NEW YORK (Reuters) - Bestselling author Jodi Picoult has written a novel almost every year since her 1992 debut, “Songs of the Humpback Whale,” which was done while she was pregnant with her first child.
Her latest book, “Lone Wolf,” concerns the difficult choices a family faces when father Luke Warren, a respected wolf researcher, is severely injured in a car accident.
Picoult spoke to Reuters about the book, which went on sale on Tuesday, and her research which included learning how to howl like an “alpha” wolf.
Q: How did this story come about?
A: “It actually started a decade ago on a plane. I was flying home to New Hampshire, sitting next to a neurologist, and we were talking about his work with patients who were basically in vegetative states. I said, ‘I am not going to be writing this book anytime soon, but one day I’m going to, and I’m going to get in touch with you so please remember my name.’
“So 10 years later, I emailed him and he said, ‘I’d be delighted to talk to you.’ The story began for me with somebody who is a young, active man who winds up in a horrific accident that leaves him with a severe brain injury and with his relatives having to make a decision about end-of-life care.”
Q: How much research did you do on wolves?
A: “I truly believed that this time I had created a truly unique character, someone who had gone out and lived in the wild with wolves. Then I found out that someone had actually done that. He lives England, his name is Shaun Ellis, and he has about six captive packs at a wildlife reserve that he works with.
“Once I tracked him down, he was more than happy to talk to me. It’s remarkable how thoughtful they are as animals and how much more intelligent than I ever would have given them credit for. taught me how to howl. I was there with my publicist and my son, and he taught me how to howl like an alpha, he taught Jake how to be a beta, and he taught my publicist how to sound like a ‘numbers’ wolf, and when you blend the three of us together, all of a sudden six different packs were howling back at us, saying: ‘That’s where you are? This is where we are.’ It was really cool.”
Q: Why devote each chapter to a different narrator, in a different font?
A: “Often when I write about controversial situations, it’s a very easy way to present different points of view. It’s challenging as a writer to make two characters sound different and sound real. As for the font, I started doing that a few years ago when I realized that some people just think visually; they need to see that change in font to remember it’s a new character whose voice they’re reading.”
Q: How much of yourself is in your characters?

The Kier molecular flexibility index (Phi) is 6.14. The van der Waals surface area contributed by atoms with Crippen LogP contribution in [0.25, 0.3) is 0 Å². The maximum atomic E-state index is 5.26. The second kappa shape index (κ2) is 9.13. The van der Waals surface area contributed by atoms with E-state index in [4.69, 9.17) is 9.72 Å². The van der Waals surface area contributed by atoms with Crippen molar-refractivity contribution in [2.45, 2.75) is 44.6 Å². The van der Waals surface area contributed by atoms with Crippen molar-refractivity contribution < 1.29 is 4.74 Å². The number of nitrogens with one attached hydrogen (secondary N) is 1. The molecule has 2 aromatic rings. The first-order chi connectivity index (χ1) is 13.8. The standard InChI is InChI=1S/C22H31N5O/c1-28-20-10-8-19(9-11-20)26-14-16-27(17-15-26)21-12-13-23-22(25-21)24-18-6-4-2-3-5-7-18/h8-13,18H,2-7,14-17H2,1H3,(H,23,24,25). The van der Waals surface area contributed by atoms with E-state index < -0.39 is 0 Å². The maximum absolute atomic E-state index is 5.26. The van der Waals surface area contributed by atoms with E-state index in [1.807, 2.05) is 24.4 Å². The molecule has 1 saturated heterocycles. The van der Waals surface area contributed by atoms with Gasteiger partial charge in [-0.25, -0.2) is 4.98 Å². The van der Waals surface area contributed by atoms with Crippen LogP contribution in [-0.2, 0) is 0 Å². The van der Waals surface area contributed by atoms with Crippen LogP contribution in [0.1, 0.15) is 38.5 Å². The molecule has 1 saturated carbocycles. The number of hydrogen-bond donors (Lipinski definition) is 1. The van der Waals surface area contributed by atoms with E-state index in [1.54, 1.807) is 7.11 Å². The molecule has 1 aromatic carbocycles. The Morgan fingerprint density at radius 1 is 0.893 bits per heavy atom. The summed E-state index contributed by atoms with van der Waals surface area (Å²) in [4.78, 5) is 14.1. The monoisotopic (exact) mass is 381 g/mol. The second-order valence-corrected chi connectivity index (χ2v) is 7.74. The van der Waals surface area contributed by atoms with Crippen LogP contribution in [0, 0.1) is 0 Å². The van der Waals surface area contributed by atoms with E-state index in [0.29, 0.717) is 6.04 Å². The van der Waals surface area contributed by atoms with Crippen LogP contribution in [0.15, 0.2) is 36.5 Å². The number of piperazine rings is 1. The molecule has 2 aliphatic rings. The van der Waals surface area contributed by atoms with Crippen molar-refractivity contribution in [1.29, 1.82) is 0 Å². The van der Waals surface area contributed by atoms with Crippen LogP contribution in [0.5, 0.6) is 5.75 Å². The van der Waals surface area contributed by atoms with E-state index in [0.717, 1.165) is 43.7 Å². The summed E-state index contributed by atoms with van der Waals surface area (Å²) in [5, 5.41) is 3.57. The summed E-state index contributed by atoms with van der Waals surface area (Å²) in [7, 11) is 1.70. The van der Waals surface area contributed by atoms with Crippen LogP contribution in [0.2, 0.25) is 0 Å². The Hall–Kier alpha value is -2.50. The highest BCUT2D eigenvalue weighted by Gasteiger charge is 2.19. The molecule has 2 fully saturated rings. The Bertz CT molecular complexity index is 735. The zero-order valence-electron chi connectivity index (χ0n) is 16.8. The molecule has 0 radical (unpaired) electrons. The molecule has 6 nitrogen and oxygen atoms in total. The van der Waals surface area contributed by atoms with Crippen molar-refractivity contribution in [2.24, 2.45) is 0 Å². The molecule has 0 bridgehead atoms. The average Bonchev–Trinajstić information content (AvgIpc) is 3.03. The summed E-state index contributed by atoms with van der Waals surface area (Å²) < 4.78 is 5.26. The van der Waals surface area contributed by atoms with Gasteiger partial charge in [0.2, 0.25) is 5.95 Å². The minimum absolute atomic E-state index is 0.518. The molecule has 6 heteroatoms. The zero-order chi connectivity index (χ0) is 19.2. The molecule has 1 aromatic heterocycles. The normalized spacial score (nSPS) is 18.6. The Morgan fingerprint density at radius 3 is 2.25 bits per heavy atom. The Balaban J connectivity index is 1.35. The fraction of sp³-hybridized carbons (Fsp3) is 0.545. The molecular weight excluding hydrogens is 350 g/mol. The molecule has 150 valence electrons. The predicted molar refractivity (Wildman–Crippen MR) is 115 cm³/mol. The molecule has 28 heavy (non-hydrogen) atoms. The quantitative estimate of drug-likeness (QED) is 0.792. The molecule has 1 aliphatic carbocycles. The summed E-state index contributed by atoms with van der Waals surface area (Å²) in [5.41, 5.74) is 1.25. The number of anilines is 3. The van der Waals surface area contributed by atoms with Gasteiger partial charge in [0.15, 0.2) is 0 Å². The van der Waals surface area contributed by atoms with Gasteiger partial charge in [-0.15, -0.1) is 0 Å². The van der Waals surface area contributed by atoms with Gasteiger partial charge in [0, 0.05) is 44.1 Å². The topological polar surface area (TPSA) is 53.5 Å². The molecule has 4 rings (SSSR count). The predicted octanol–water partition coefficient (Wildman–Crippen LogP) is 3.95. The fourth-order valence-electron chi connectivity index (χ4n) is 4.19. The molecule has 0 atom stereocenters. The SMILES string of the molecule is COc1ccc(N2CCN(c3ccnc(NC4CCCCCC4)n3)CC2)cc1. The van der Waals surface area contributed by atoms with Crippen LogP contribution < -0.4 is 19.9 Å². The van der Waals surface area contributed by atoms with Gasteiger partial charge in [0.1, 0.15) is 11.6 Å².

A: “Very little. I’m really lucky. I haven’t had most of the situations that blossomed in my fiction. With this book, I’ve never had to make the choice that Edward and Cara have to make. For that reason, this book is a very different one than last year’s book (“Sing You Home”) which was about gay rights in America, and as the mother of a gay son that’s a very personal book to me and a really important one to have out there.
(“Lone Wolf”) is a book that a lot of people who’ve been in this situation are going to find very familiar and haunting and painful. I hope it is also a wake-up call for anyone who hasn’t been in this situation to have a conversation with your loved ones so that they know what you want if, God forbid, you wind up in the same position as Luke Warren does.”
Q: Can you describe your howling technique?
A: “Absolutely! I’m the alpha. Basically, there are three different types of howls. There’s a locator howl, which is like wolf e-mail, saying, ‘This is where my pack is. Where are you?’
“There’s a rallying howl, which is that really classic Hollywood howl that’s really mournful. And then there’s the defensive howl, which is gruffer and tougher and is meant to warn people off.
“ So a locating howl, if you were the alpha, you would have a two-tone howl, and you would howl for about five or six seconds, and then you would pause because you would be listening to hear if anyone is howling back at you, and you want to know: ‘Has the pack in question moved any closer? Are they moving further away? Do we need to change from a locating howl to a defensive howl?’ Because it’s your call-you’re the alpha. So if I were going to howl it would sound something like this: OOooooah! And then I would pause and I would do it again.”
Reporting by Bernard Vaughan; editing by Patricia Reaney